Guest post by Gu Yue, global traveller.
Forty years ago, Uzbekistan’s south was home to the fourth biggest inland sea in the world, the Aral Sea. The town Muynak, which relied on the lake for living, was a prosperous fishing port, hauling in millions of tonnes of fish every year.
In the 1960s and 1970s, the Soviet Union started developing the cotton industry in central Asia, diverting the waters of the river Amu Darya, which flows from the Tianshan and Kunlun mountains into the Aral Sea, to the desert regions of Uzbekistan’s south and Turkmenistan. Although the total output of cotton rose by only 20% between 1960 and 1980, which was largely due to the poor condition of the soil, the amount of water flowing into the Aral Sea shrank by 90%. Cotton growth requires large amounts of water.
By the late 1980s, as a result of its shrinking, the lake had split into a large southern part and a smaller northern portion; its eastern and southern shorelines had receded 80 kilometres. Today, Muynak, once located on the southern shore, has become a town in a desert, with the ships of the bygone days stranded on the dried-up lakebed. With the waters receding, the weather started to deteriorate, the temperature difference between winter and summer increased drastically, and the average dry season, once 30 to 35 days a year, now lasts 120 to 150 days. One hundred and thirty-five wild animal species have died out in the region, leaving a meager 38. Those people who had a chance to leave did so one after another, and the roughly 8,000 residents left now mainly rely on agriculture and animal husbandry to eke out a living.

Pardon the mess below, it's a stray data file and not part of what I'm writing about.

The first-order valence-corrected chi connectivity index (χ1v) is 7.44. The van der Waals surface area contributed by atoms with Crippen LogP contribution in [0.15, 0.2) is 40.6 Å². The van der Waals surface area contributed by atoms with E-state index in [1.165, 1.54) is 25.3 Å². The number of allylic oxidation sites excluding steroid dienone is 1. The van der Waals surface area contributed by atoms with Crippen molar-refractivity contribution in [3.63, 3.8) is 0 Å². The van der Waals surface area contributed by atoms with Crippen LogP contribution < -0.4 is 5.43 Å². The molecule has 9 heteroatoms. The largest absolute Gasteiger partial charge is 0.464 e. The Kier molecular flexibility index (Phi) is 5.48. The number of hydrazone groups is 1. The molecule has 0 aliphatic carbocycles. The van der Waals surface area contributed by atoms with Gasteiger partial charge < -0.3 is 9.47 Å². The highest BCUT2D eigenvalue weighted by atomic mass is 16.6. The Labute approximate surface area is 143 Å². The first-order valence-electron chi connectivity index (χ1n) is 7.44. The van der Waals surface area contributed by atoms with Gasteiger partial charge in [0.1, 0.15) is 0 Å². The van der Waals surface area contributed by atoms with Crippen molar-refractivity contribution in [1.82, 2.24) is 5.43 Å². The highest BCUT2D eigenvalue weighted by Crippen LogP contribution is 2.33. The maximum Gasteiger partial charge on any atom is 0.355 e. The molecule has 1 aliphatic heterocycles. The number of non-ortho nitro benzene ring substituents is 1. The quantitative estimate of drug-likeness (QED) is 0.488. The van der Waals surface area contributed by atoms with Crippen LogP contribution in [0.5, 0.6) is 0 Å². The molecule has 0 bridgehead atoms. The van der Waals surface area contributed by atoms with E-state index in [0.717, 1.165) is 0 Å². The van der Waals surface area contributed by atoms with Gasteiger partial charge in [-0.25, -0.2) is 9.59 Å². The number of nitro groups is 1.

A man in his fifties who we met in Muynak told us about his stories as a young fisherman, and how he grew up swimming in the waters of the lake. Pointing with his thumb to a rusting ship next to our tent, he told us how he used to go out fishing, what a great ship it was and how proud it would make him. Now, he stares, day in day out, at the wrecks of the fishing trawlers, which will never see the sea again, thinking about the good old days.
Not far from the rusting hulks is a large stone with a map of the Aral Sea in the past on the one side, and a present map on the other. The man showed us that the Muynak of 1963 was located right on the southern shoreline. Then he walked to the other side and pointed at the town in 2008 – a lonely blue spot on a white wall, 150 kilometres away from the lake.
Read more about the tragedy of the Aral Sea here on chinadialogue: Water tensions in central Asia by Isabel Hilton; Water woes in Kazakhstan by Jack Carino.